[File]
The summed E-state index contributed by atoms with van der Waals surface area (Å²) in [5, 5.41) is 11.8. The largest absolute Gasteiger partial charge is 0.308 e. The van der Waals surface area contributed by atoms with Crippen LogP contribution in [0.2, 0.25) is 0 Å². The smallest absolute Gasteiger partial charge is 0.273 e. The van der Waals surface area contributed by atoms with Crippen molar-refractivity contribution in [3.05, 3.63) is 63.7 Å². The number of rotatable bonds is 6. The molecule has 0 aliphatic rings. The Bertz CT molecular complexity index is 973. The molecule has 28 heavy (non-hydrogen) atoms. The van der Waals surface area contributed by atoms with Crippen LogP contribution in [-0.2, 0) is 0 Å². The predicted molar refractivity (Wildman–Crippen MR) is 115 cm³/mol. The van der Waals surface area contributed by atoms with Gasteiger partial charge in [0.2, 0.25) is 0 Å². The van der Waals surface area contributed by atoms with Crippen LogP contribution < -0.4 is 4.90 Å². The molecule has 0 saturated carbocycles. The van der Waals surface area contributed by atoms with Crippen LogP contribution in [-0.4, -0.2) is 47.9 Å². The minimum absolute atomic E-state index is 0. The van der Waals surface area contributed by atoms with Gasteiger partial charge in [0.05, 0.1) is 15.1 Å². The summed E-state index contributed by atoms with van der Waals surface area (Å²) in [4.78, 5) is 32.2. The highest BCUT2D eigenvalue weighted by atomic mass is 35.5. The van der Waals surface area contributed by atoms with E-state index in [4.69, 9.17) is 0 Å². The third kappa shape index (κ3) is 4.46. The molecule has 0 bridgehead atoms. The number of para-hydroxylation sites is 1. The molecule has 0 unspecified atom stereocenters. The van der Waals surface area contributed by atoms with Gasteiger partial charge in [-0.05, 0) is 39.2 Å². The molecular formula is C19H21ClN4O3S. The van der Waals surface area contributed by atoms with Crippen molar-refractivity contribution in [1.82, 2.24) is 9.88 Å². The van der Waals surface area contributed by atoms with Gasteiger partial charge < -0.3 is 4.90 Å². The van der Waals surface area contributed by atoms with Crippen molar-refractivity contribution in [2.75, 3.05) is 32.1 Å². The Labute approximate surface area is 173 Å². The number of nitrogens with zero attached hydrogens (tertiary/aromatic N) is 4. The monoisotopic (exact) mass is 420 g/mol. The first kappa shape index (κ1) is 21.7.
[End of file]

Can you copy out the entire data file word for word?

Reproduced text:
The summed E-state index contributed by atoms with van der Waals surface area (Å²) in [5, 5.41) is 11.8. The largest absolute Gasteiger partial charge is 0.308 e. The van der Waals surface area contributed by atoms with Crippen LogP contribution in [0.2, 0.25) is 0 Å². The smallest absolute Gasteiger partial charge is 0.273 e. The van der Waals surface area contributed by atoms with Crippen molar-refractivity contribution in [3.05, 3.63) is 63.7 Å². The number of rotatable bonds is 6. The molecule has 0 aliphatic rings. The Bertz CT molecular complexity index is 973. The molecule has 28 heavy (non-hydrogen) atoms. The van der Waals surface area contributed by atoms with Crippen LogP contribution in [-0.2, 0) is 0 Å². The predicted molar refractivity (Wildman–Crippen MR) is 115 cm³/mol. The van der Waals surface area contributed by atoms with Gasteiger partial charge in [0.2, 0.25) is 0 Å². The van der Waals surface area contributed by atoms with Crippen LogP contribution < -0.4 is 4.90 Å². The molecule has 0 saturated carbocycles. The van der Waals surface area contributed by atoms with Crippen LogP contribution in [-0.4, -0.2) is 47.9 Å². The minimum absolute atomic E-state index is 0. The van der Waals surface area contributed by atoms with Gasteiger partial charge in [0.05, 0.1) is 15.1 Å². The summed E-state index contributed by atoms with van der Waals surface area (Å²) in [4.78, 5) is 32.2. The highest BCUT2D eigenvalue weighted by atomic mass is 35.5. The van der Waals surface area contributed by atoms with E-state index in [4.69, 9.17) is 0 Å². The third kappa shape index (κ3) is 4.46. The molecule has 0 bridgehead atoms. The number of para-hydroxylation sites is 1. The molecule has 0 unspecified atom stereocenters. The van der Waals surface area contributed by atoms with Gasteiger partial charge in [-0.05, 0) is 39.2 Å². The molecular formula is C19H21ClN4O3S. The van der Waals surface area contributed by atoms with Crippen molar-refractivity contribution in [1.82, 2.24) is 9.88 Å². The van der Waals surface area contributed by atoms with Gasteiger partial charge < -0.3 is 4.90 Å². The van der Waals surface area contributed by atoms with Crippen molar-refractivity contribution in [2.75, 3.05) is 32.1 Å². The Labute approximate surface area is 173 Å². The number of nitrogens with zero attached hydrogens (tertiary/aromatic N) is 4. The monoisotopic (exact) mass is 420 g/mol. The first kappa shape index (κ1) is 21.7.